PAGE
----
MARGARET: That sits rather oddly too.

DAVID: Uneasily, yes. I think so.

MARGARET: Look, a well-intentioned effort. I’m giving it three stars.

DAVID: I’m giving it two and a half.

Anyway, I’m not suggesting that my review is particularly ‘objective’ whatever that might mean for an exercise like this. I thought the film was the real deal – a morally serious and competent engagement with its subject.

PS: Here’s a good review of the movie by a New Zealand reviewer.



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28 Responses to Mr Pip: and some things and people who give me the pip

  1. Mr Denmore says:

    As a New Zealander, I’m always struck by the self-mythologising of Australians in film, books and culture generally. It seems a minor derivative of American exceptionalism and it seems to have become more consciously strident since Howard. A case in point is the chest-beating over ‘mateship’ and the self-congratulatory tone of your Anzac ceremonies, which are in stark contrast to the more sombre Kiwi version.

    New Zealanders really aren’t interest in the ‘grand narrative’ of an imported colonial culture that has only been here for five minutes anyway. This isn’t to completely diss Australian culture. But you were a much more attractive people when you were in your self-deprecatory, laconic and understated mode. Now, that’s all part of the schtick. You’re in love with your own invented tradition. And that explains Abbott. It’s blokey and chauvinistic. It’s always been that way. But it used to be modestly worn. Now it’s worn with pride. And there’s your downfall.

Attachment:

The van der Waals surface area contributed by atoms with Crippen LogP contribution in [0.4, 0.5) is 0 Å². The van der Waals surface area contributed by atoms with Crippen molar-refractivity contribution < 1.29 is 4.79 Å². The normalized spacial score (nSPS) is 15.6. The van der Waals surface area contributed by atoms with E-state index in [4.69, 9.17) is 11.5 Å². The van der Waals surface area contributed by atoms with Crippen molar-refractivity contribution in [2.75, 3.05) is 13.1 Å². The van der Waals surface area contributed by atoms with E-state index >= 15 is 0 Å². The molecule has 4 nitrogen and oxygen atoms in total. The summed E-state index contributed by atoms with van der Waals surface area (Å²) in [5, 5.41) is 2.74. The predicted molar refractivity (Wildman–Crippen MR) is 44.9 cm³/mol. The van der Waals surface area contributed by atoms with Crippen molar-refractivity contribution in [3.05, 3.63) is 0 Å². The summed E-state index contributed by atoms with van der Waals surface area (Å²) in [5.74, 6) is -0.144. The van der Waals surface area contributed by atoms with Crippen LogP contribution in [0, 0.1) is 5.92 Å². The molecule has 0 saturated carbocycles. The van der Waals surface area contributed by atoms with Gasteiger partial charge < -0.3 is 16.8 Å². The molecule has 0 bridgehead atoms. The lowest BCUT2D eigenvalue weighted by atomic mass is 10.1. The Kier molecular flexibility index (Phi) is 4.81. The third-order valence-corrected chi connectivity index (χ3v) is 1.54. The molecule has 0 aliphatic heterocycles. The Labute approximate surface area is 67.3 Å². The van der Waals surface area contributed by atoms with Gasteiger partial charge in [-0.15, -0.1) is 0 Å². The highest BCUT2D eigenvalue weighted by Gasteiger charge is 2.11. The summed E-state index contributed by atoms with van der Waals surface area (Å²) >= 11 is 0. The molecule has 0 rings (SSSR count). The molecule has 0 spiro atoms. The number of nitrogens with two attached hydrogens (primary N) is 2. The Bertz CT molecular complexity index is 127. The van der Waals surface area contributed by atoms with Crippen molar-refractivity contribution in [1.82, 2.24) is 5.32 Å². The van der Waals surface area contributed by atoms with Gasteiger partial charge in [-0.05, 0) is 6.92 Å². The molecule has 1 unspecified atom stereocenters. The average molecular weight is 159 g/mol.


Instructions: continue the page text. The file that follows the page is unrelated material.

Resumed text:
It’s why your art is provincial and it’s why your politics is so self aggrandising. And it’s why your movies suck.

    • Michael says:

      Well said. I find it interesting that Peter Jackson has made world class movies in NZ without resorting to self conscious introspection. Australia I’m afraid hasn’t managed that since the first Mad Max film. Not to say that there hasn’t been any well crafted watchable films – just none that have much relevance for the rest of the world.

  2. Mr Denmore says:

    By the way, apologies for being so harsh. But if you’re brother can’t tell you that you’ve lost your way, who can?

    • derrida derider says:

      No apologies needed. As an older Aussie who can remember when we were indeed more “self-deprecatory, laconic and understated” I reckon you’re basically right. Though the Anzac religion (that is what it is) has been there for many years – promulgated by the RSL and enforced for social control reasons by conservative interests. Even when young I thought it ridiculous and harmful.

      But it’s strange how our films have become seriously sucky but other art and entertainment forms not so much. Even stranger is the way a closely related form – TV shows – has become much better on average. We certainly do them now a lot better than the Kiwi ones I’ve seen.

      Our literature of course is still the same as most country’s – lots of near-unreadable dross punctuated by the odd terrific read and the even odder genuine masterpiece.

  3. Stephen Hill says: